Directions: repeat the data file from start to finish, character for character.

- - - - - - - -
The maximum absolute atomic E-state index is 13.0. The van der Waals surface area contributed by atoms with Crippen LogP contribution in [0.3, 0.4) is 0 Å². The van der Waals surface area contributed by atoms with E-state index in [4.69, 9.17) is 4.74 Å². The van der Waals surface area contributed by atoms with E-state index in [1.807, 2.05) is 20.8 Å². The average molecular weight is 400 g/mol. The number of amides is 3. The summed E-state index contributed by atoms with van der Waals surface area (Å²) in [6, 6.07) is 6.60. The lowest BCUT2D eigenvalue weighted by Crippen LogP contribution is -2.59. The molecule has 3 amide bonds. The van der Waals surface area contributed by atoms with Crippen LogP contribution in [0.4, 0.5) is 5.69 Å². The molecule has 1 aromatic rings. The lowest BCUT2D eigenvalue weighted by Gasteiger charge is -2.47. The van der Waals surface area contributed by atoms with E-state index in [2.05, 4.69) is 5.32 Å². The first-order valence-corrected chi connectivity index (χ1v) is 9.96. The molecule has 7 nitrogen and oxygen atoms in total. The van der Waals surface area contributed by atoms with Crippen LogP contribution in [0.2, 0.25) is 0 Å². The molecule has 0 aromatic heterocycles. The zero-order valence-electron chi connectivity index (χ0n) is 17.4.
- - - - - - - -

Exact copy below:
The maximum absolute atomic E-state index is 13.0. The van der Waals surface area contributed by atoms with Crippen LogP contribution in [0.3, 0.4) is 0 Å². The van der Waals surface area contributed by atoms with E-state index in [4.69, 9.17) is 4.74 Å². The van der Waals surface area contributed by atoms with E-state index in [1.807, 2.05) is 20.8 Å². The average molecular weight is 400 g/mol. The number of amides is 3. The summed E-state index contributed by atoms with van der Waals surface area (Å²) in [6, 6.07) is 6.60. The lowest BCUT2D eigenvalue weighted by Crippen LogP contribution is -2.59. The molecule has 3 amide bonds. The van der Waals surface area contributed by atoms with Crippen LogP contribution in [0.4, 0.5) is 5.69 Å². The molecule has 1 aromatic rings. The lowest BCUT2D eigenvalue weighted by Gasteiger charge is -2.47. The van der Waals surface area contributed by atoms with E-state index in [2.05, 4.69) is 5.32 Å². The first-order valence-corrected chi connectivity index (χ1v) is 9.96. The molecule has 7 nitrogen and oxygen atoms in total. The van der Waals surface area contributed by atoms with Crippen LogP contribution in [0.2, 0.25) is 0 Å². The molecule has 0 aromatic heterocycles. The zero-order valence-electron chi connectivity index (χ0n) is 17.4.